From the beginning
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- Ray Lewis' career as a Raven, year by year
- Top 10 memorable moments from Ray Lewis' career
- 2013 Ravens cheerleaders [Pictures]
- Mike Preston grades the Ravens for the 2013 season
- 2013 Ravens Insider covers
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- Ray Lewis III
- Ray Lewis
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“Ray Lewis will not only be remembered as one of the greatest to play his position, he will also be thought of as one of the greatest players in NFL history,” said Newsome, himself a Hall of Fame player. “And he is one of the greatest without a doubt. He had the one quality all of the best have: He made all the players, coaches and people around him better.”
Lewis started from his first game, in which he recorded an interception against the Oakland Raiders, and by his third season, he was already regarded as one of the top defensive players in the league. He would go on to be named the NFL's Defensive Player of the Year twice and to make 13 Pro Bowls.
The past two seasons have been difficult for Lewis, who was too often relegated to a cheerleading and mentoring role on the sidelines. He missed four games with a toe injury last season and even before he went down, he struggled to keep up with running backs or discard blocks as he had in the past.
As soon as he tore his triceps on Oct. 14 against the Dallas Cowboys, national football commentators began contemplating the end of Lewis' career. The injury is usually season-ending. And many wondered if the 37-year-old Lewis would want to gear up for another run.
This thinking seemed naive to those who have studied Lewis closely during his time in Baltimore. This is a man who vowed to return for a 17th season mere moments after the Ravens suffered an agonizing loss in last year's AFC Championship Game.
With that defeat still fresh, he began working out — biking and swimming — as many as seven times a day. He rebuilt his diet around purified juice concoctions and showed up for training camp looking as trim and youthful as he had in a decade. Lewis scoffed at the notion that preparing for a season had gotten harder with age.
Would this man, for whom the will to be great is as old hat as breathing, let an injury dictate his ending? Not likely.
Lewis said he was up on his bicycle 10 days after the triceps surgery with absolute determination to return for a last playoff run, an intention he conveyed with a phone call to Newsome. “I told Ozzie, ‘We need to talk, because I'm not going out like this,'” Lewis recalled.
He has been back at practice for almost a month now, and his locker-room demeanor has offered little hint that retirement might be looming. From his familiar corner perch next to Rice, Lewis woofed and hurled good-natured insults across the room, the muscles of his torso a marvel for a guy approaching middle age.
But make no mistake: Lewis is an old man in professional football years. As he winds toward the end, consider the sweep of his career.
The test of time
Start by looking at the guys he played with when the Ravens debuted in Baltimore in 1996. Most have been out of the league for a decade or more. Ogden is up for the Hall of Fame this year. Even ageless kicker Matt Stover hasn't put his foot to a ball since 2009.
Check out some of Lewis' linebacking partners over the years. Jamie Sharper and Peter Boulware, both of whom joined him in his second year, have been retired since 2005. Adalius Thomas, who briefly surpassed Lewis in the eyes of some, hasn't played since 2009.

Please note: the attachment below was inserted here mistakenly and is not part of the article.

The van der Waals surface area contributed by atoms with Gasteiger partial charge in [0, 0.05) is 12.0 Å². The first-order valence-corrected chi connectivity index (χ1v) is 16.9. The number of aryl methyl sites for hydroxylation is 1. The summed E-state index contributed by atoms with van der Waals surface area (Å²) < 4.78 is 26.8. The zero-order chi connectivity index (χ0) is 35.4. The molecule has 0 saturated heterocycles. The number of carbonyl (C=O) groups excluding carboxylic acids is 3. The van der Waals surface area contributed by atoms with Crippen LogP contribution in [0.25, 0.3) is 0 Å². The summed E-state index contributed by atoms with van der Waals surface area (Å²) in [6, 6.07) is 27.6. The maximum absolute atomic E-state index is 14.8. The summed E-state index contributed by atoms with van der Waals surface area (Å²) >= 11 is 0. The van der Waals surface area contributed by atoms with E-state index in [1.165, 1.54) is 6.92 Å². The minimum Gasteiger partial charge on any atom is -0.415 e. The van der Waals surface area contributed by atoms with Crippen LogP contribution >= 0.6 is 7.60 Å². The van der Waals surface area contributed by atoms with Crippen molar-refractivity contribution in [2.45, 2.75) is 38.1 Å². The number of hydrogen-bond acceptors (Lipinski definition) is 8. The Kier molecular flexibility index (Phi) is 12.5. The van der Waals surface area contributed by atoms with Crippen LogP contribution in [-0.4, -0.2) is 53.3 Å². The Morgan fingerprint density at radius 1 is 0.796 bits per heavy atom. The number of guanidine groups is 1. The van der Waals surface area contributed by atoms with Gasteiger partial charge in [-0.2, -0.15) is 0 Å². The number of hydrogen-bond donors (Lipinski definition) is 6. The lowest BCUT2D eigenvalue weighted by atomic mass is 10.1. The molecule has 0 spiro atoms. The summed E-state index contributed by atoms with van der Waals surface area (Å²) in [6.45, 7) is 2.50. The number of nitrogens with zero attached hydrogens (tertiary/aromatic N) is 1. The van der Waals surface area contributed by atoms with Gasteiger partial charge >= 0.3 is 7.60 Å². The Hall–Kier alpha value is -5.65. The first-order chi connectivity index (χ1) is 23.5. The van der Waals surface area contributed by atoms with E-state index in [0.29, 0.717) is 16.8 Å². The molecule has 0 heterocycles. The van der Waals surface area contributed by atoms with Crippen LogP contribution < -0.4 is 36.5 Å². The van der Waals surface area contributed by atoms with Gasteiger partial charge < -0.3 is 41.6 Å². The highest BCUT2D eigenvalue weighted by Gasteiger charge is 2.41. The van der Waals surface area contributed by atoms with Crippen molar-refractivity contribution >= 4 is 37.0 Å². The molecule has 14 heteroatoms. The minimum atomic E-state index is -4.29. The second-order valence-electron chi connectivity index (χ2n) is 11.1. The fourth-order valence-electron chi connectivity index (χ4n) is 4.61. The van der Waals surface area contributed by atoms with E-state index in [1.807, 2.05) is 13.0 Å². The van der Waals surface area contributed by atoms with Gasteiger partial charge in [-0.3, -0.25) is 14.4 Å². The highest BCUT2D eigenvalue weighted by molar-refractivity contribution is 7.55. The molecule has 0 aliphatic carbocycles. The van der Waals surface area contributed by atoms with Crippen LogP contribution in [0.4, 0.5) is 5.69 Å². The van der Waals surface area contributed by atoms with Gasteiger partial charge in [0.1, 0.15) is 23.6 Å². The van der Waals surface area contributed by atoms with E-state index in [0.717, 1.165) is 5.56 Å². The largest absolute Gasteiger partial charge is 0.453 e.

It feels only natural to associate Lewis and Reed, the veteran pillars of the Ravens' defense. But Lewis had played six seasons and established himself as the best defender in the game before Reed ever donned an NFL jersey.
“He's amazing,” Boulware said. “A lot of guys who play a long time, you see their productivity slip, but he really hasn't dropped off that much. He's one of the greatest linebackers to ever play the game.”
Boulware said that when people think of the Ravens, there's no question whose name comes first. “It's Ray,” he said. “He's the face of that franchise and deservedly so.”
Teammates talked of soaking up his wisdom in the last few weeks he's around. “You take it for granted having someone like him on the team,” said Pro Bowl defensive tackle Haloti Ngata, a teammate since 2006. “When he told us, I started thinking about things I could probably ask him or try to pick his brain about, how to be great not only on the field but off the field.”
Such longevity rarely leads to happy endings in sports. But Lewis has largely avoided the ignominy of the faded legend — Unitas wearing No. 19 for the San Diego Chargers, Muhammad Ali getting pounded against the ropes by Larry Holmes, Michael Jordan struggling to dunk in a Washington Wizards jersey.
Lewis always said he would know when it was time to go.
On Wednesday, he offered few hints of what would come next, though he said, “It's a new chapter that I've already pre-planned out.”
He'll be there to watch his son, Ray Lewis III, play at Miami next season. He has been a national pitchman for products such as Under Armour apparel, Old Spice deodorant and EA Sports video games and has long been talked about as a possible television analyst. He also delivers inspirational speeches to everyone from church congregations to small-college athletic teams.
Lewis appeared utterly calm about his decision as he spoke of God calling him to the next phase of his life.
“The emotions are very controlled, because I never redo one day,” he said. “Every moment I've ever had in this building, what this organization has done for me, what this city has done for me, what my fans have done for me, what the mutual respect for different players have done for me around this league, I can never take any of that back. That's the ultimate when you leave this game. You leave it with one heck of a legacy.”